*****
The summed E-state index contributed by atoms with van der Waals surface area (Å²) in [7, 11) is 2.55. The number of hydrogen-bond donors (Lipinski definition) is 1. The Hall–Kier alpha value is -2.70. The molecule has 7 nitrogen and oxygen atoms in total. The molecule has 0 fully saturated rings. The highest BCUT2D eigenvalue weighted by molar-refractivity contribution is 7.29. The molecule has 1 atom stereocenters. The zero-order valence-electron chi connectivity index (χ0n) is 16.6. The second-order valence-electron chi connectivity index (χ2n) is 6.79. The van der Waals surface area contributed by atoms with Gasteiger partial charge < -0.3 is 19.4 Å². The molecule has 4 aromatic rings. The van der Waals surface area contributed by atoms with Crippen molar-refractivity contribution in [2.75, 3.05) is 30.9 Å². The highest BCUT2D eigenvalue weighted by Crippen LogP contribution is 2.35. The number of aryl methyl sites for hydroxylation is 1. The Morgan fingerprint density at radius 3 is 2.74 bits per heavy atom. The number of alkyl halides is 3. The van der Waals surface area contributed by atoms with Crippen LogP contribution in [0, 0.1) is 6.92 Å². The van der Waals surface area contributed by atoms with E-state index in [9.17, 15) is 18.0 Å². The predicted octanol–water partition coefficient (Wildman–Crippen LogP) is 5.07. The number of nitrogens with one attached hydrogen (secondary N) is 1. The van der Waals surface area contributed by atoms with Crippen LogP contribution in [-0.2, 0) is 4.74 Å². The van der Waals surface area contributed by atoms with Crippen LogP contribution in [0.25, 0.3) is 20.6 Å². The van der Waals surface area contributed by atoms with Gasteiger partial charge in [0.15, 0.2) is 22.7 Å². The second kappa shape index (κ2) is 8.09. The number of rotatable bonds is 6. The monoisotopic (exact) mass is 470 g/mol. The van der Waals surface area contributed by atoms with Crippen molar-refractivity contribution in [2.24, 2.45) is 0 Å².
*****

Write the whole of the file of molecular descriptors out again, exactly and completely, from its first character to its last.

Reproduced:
The summed E-state index contributed by atoms with van der Waals surface area (Å²) in [7, 11) is 2.55. The number of hydrogen-bond donors (Lipinski definition) is 1. The Hall–Kier alpha value is -2.70. The molecule has 7 nitrogen and oxygen atoms in total. The molecule has 0 fully saturated rings. The highest BCUT2D eigenvalue weighted by molar-refractivity contribution is 7.29. The molecule has 1 atom stereocenters. The zero-order valence-electron chi connectivity index (χ0n) is 16.6. The second-order valence-electron chi connectivity index (χ2n) is 6.79. The van der Waals surface area contributed by atoms with Gasteiger partial charge < -0.3 is 19.4 Å². The molecule has 4 aromatic rings. The van der Waals surface area contributed by atoms with Crippen molar-refractivity contribution in [2.75, 3.05) is 30.9 Å². The highest BCUT2D eigenvalue weighted by Crippen LogP contribution is 2.35. The number of aryl methyl sites for hydroxylation is 1. The Morgan fingerprint density at radius 3 is 2.74 bits per heavy atom. The number of alkyl halides is 3. The van der Waals surface area contributed by atoms with Crippen LogP contribution in [0, 0.1) is 6.92 Å². The van der Waals surface area contributed by atoms with E-state index in [9.17, 15) is 18.0 Å². The predicted octanol–water partition coefficient (Wildman–Crippen LogP) is 5.07. The number of nitrogens with one attached hydrogen (secondary N) is 1. The van der Waals surface area contributed by atoms with Crippen LogP contribution in [-0.2, 0) is 4.74 Å². The van der Waals surface area contributed by atoms with Crippen LogP contribution in [0.25, 0.3) is 20.6 Å². The van der Waals surface area contributed by atoms with Gasteiger partial charge in [0.15, 0.2) is 22.7 Å². The second kappa shape index (κ2) is 8.09. The number of rotatable bonds is 6. The monoisotopic (exact) mass is 470 g/mol. The van der Waals surface area contributed by atoms with Crippen molar-refractivity contribution in [2.24, 2.45) is 0 Å².